When I write I don’t have a target reader in mind. I want you, the reader, to be drawn in and entranced, held captive by the fiction, and I want to create a reliable and absorbing texture. What interests me, above all else, is how we experience our lives as human beings. For me, both in my day job as a publisher and as a fiction author, writing is part of a journey to understand and as importantly feel what those experiences are all about.
In Robbie’s case, I wanted to develop a vibrant and suffering voice, one that is experiencing adversity and facing up to it. I wish that when I was being bullied at school I could have responded with the tough, leathery bravado that Robbie does. Once, I was in the local library and I was just leaving the children’s bit to find my dad on the other side of the building in the adult bit (this was in Dulwich, south London) when some boy who seemed twice my height took my books and put them on top of a van where I couldn’t reach them. He then asked what I was going to do about it. I stood there, my eyes on a level with his stomach, and I knew what I should do, I should drive my fist into his stomach as hard as I could; but I quailed, and ran. My little brother had seen what was going on and scooted ahead, so I found my dad belting out of the library towards me. I’ve never seen anyone box anyone’s ears before or since, but that’s what he did to the bully.
So when thinking about Robbie and his mother’s death I really wanted to get the essence of the relationships and the emotions. A lot was based on my own childhood in south London; my parents then went abroad and I was sent to boarding school, and at the age of fourteen was hauled into my housemaster’s study to be told my beloved aunt had died of cancer. I was fourteen. I had no idea how to respond; I had enough on my plate with the bullying. She was witty and kind and read PG Wodehouse and made me sandwiches with very thin bread when she took me out of school and we sat under the lamplights on Clapham Common in her dark green mini before she took me back. With Robbie, his response was to go wild and burn things; it’s all about anger, an emotion that fascinates me. At that age I think death is incomprehensible. I remember realizing that I would die, again at boarding school with no one to turn to, when I was about twelve. So I just didn’t think about it for a long time. But when writing about Robbie I wanted to get down the essence of the experience on paper. With Fran, who chooses it, it seemed a natural part of the white hare legend, and here I wanted to write about the ruthless brutality of love in one of its aspects (in another it is kind and forgiving, of course). When someone chooses to kill themselves, some react with horror and a lack of forgiveness, but I think of the depth of sorrow and madness and churning feelings that make you not want to exist anymore.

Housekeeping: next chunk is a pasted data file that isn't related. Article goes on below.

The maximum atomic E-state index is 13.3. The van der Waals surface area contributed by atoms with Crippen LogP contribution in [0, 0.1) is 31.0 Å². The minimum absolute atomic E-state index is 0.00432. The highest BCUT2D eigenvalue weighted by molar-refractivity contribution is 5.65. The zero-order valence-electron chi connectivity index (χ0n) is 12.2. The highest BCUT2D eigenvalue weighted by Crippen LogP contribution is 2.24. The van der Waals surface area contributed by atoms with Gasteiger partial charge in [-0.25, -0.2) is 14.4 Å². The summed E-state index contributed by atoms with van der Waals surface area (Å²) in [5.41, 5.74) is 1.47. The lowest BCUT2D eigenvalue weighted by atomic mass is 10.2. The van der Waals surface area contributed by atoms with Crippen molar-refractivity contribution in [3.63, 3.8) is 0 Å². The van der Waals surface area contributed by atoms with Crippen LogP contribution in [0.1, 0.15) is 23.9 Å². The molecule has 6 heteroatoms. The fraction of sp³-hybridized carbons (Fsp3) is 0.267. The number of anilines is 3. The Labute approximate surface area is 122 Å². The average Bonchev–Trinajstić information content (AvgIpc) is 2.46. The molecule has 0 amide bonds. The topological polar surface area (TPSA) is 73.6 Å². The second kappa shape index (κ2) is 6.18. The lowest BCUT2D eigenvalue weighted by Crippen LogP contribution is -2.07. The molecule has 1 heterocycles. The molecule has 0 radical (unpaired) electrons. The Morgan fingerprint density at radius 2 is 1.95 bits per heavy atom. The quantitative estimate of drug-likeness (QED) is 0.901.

What I am really trying to do in The White Hare is through imagination and empathy find a way of confronting and defying the reality of death, and that whole process begins for all of us in childhood.
I really enjoyed this story and oddly it reminded me of Watership Down and the film Lady in White in its tonal quality. The image below, a sentence about tears, shows a flavour of the beautiful writing in this book. I would describe the genre as magical realism because it is through the supernatural and mythical elements that Robbie, his friend Mags, his father, and the reader learn more about, and begin to deal with the nature of death. I think I might need to re-read to fully appreciate all the nuances. I liked how Robbie is just friends with two girls and it was refreshing for romance not to be a main element. I also felt the rural and seasonal setting added an certain innocence to which the violent episodes in the book was in stark contrast. It’s interesting to see the author write about his personal experience of bullying and then how that is played out in the book (I’m not sure I entirely agree with the method Robbie uses on occasion). I could really see this as a Sunday afternoon BBC family series, in the vein of Moondial. Gosh this book is bringing back memories. If you like your stories lilting and poetic do give this one a read.
Huge thanks goes to Blake at Head of Zeus for the copy and to Michael for sharing this story. My opinions are, as ever, my own. Please do check out the tour banner below and head along to the other stops to learn more about The White Hare. I look forward to seeing what other books Zephyr has to offer.